Across North Carolina, cities and towns are imposing curfews in response to protests. Today, the mayor of Raleigh imposed an 8 p.m. to 5 a.m. curfew covering the entire city, with limited exceptions and no end date. Greensboro, Fayetteville, and other cities have taken similar steps.
Curfews that bar all presence in public spaces are far broader than necessary to address problems at protests and inevitably sweep up necessary activities like providing care to others, particularly at a time when people's resources are already strained by the pandemic and stay-at-home orders. The Raleigh curfew exempts only public safety employees, hospital and medical workers, on-duty military personnel, public utilities, public transit employees, and journalists. No one else may travel on city streets unless they are seeking medical care or a "commodity or service necessary to sustain the well-being of themselves or their families."
Broad and vague curfews imposed by local leaders invite arbitrary and discriminatory enforcement. By making it unlawful to be present on public streets anywhere in the city, with only vague exceptions, these measures give police too much discretion over whom to arrest and will lead to selective enforcement against people of color and risk harassment of people who are unhoused. Combined with the aggressive show of military force and the troubling accounts of police using tear gas, batons, and rubber bullets not just in response to threatened force but against peaceful protesters, these approaches repeat the violence and brutality that are at the root of the protests.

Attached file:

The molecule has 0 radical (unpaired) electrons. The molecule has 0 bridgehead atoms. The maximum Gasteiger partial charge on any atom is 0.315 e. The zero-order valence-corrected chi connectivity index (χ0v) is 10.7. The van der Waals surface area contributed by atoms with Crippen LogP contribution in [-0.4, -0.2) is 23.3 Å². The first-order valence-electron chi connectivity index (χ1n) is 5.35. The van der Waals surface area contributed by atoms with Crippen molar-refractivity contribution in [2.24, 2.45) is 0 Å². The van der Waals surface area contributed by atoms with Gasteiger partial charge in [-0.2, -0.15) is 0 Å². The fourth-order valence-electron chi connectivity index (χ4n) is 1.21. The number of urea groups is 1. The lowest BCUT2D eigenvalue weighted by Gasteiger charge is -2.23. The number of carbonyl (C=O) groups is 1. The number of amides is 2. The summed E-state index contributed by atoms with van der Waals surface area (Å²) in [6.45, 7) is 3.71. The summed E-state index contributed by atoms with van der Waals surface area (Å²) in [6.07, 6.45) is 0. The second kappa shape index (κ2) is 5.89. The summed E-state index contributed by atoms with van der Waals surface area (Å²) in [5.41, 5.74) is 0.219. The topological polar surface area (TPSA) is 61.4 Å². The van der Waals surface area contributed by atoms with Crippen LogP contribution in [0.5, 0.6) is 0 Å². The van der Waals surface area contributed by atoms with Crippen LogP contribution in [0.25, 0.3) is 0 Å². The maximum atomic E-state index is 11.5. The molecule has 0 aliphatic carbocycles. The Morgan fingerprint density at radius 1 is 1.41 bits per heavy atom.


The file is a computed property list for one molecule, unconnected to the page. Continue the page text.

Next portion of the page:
People have a constitutional right to demand justice and express their views. If curfews must be implemented, the policies should meet the following strict criteria:
- Provide clear communication to the public when and where it will apply, articulate valid justifications for the restrictions, and provide ample alternative locations where people may gather to express their views without fearing arrest or military-style assault.
- Be limited to the specific places in the city where there is an imminent threat of danger or harm, not the entire city.
From the founding of our nation, the people have taken to the streets and sidewalks, in good times and bad, in times of peace and times of war, to express their opinions to the public and to the government.
Restricting this most fundamental of all American values is not a solution to the problems in our state. We need more protest, expression, discussion, and debate—not less.